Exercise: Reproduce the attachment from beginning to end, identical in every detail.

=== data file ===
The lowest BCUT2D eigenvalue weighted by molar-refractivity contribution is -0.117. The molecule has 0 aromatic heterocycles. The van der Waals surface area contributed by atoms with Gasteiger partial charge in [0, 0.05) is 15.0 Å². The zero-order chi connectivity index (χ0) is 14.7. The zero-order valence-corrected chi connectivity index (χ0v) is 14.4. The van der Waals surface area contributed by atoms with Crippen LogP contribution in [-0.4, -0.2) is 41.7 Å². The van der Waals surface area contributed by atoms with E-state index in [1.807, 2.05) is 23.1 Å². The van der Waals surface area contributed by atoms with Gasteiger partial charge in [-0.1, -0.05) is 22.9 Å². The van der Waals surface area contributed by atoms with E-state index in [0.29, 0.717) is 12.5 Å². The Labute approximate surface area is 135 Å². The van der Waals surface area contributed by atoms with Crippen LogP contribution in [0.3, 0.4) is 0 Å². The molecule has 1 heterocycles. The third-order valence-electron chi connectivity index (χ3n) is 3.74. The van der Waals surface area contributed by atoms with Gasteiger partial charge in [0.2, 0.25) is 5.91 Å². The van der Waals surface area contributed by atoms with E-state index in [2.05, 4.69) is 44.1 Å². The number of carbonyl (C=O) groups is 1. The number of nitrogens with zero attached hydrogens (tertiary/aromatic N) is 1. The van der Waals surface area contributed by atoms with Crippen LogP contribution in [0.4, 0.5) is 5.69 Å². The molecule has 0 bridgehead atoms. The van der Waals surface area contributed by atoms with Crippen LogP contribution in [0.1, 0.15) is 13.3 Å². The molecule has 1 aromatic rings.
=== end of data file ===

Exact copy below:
The lowest BCUT2D eigenvalue weighted by molar-refractivity contribution is -0.117. The molecule has 0 aromatic heterocycles. The van der Waals surface area contributed by atoms with Gasteiger partial charge in [0, 0.05) is 15.0 Å². The zero-order chi connectivity index (χ0) is 14.7. The zero-order valence-corrected chi connectivity index (χ0v) is 14.4. The van der Waals surface area contributed by atoms with Crippen LogP contribution in [-0.4, -0.2) is 41.7 Å². The van der Waals surface area contributed by atoms with E-state index in [1.807, 2.05) is 23.1 Å². The van der Waals surface area contributed by atoms with Gasteiger partial charge in [-0.1, -0.05) is 22.9 Å². The van der Waals surface area contributed by atoms with E-state index in [0.29, 0.717) is 12.5 Å². The Labute approximate surface area is 135 Å². The van der Waals surface area contributed by atoms with Crippen LogP contribution in [0.3, 0.4) is 0 Å². The molecule has 1 heterocycles. The third-order valence-electron chi connectivity index (χ3n) is 3.74. The van der Waals surface area contributed by atoms with Gasteiger partial charge in [0.2, 0.25) is 5.91 Å². The van der Waals surface area contributed by atoms with E-state index in [2.05, 4.69) is 44.1 Å². The number of carbonyl (C=O) groups is 1. The number of nitrogens with zero attached hydrogens (tertiary/aromatic N) is 1. The van der Waals surface area contributed by atoms with Crippen LogP contribution in [0.4, 0.5) is 5.69 Å². The molecule has 0 bridgehead atoms. The van der Waals surface area contributed by atoms with Crippen LogP contribution in [0.1, 0.15) is 13.3 Å². The molecule has 1 aromatic rings.